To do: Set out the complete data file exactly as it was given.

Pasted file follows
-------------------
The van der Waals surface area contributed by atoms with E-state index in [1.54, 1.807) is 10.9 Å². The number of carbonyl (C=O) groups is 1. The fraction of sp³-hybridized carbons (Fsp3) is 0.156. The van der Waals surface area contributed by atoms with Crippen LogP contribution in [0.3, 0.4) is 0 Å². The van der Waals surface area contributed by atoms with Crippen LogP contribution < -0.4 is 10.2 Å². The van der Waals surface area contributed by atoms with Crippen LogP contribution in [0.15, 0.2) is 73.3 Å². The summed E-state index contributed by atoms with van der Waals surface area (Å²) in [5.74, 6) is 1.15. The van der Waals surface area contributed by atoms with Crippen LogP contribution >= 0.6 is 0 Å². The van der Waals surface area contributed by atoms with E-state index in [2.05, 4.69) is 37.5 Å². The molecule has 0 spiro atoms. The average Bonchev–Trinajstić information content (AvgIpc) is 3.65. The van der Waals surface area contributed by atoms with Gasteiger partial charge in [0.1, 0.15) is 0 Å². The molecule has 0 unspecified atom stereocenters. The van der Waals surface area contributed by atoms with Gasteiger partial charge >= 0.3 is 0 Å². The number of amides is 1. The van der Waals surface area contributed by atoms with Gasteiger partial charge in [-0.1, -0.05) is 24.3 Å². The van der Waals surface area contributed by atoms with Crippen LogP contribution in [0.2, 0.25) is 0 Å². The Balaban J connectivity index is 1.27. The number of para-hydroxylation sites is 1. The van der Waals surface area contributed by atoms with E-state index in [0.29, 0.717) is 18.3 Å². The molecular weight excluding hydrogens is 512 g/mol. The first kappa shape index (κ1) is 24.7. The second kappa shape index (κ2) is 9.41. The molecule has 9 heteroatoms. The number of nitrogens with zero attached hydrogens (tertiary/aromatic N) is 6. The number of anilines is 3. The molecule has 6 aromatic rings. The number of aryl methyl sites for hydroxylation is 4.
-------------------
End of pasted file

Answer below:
The van der Waals surface area contributed by atoms with E-state index in [1.54, 1.807) is 10.9 Å². The number of carbonyl (C=O) groups is 1. The fraction of sp³-hybridized carbons (Fsp3) is 0.156. The van der Waals surface area contributed by atoms with Crippen LogP contribution in [0.3, 0.4) is 0 Å². The van der Waals surface area contributed by atoms with Crippen LogP contribution < -0.4 is 10.2 Å². The van der Waals surface area contributed by atoms with Crippen LogP contribution in [0.15, 0.2) is 73.3 Å². The summed E-state index contributed by atoms with van der Waals surface area (Å²) in [5.74, 6) is 1.15. The van der Waals surface area contributed by atoms with Crippen LogP contribution >= 0.6 is 0 Å². The van der Waals surface area contributed by atoms with E-state index in [2.05, 4.69) is 37.5 Å². The molecule has 0 spiro atoms. The average Bonchev–Trinajstić information content (AvgIpc) is 3.65. The van der Waals surface area contributed by atoms with Gasteiger partial charge in [0.1, 0.15) is 0 Å². The molecule has 0 unspecified atom stereocenters. The van der Waals surface area contributed by atoms with Gasteiger partial charge >= 0.3 is 0 Å². The number of amides is 1. The van der Waals surface area contributed by atoms with Gasteiger partial charge in [-0.1, -0.05) is 24.3 Å². The van der Waals surface area contributed by atoms with Crippen LogP contribution in [0.2, 0.25) is 0 Å². The Balaban J connectivity index is 1.27. The number of para-hydroxylation sites is 1. The van der Waals surface area contributed by atoms with E-state index in [0.29, 0.717) is 18.3 Å². The molecular weight excluding hydrogens is 512 g/mol. The first kappa shape index (κ1) is 24.7. The second kappa shape index (κ2) is 9.41. The molecule has 9 heteroatoms. The number of nitrogens with zero attached hydrogens (tertiary/aromatic N) is 6. The number of anilines is 3. The molecule has 6 aromatic rings. The number of aryl methyl sites for hydroxylation is 4.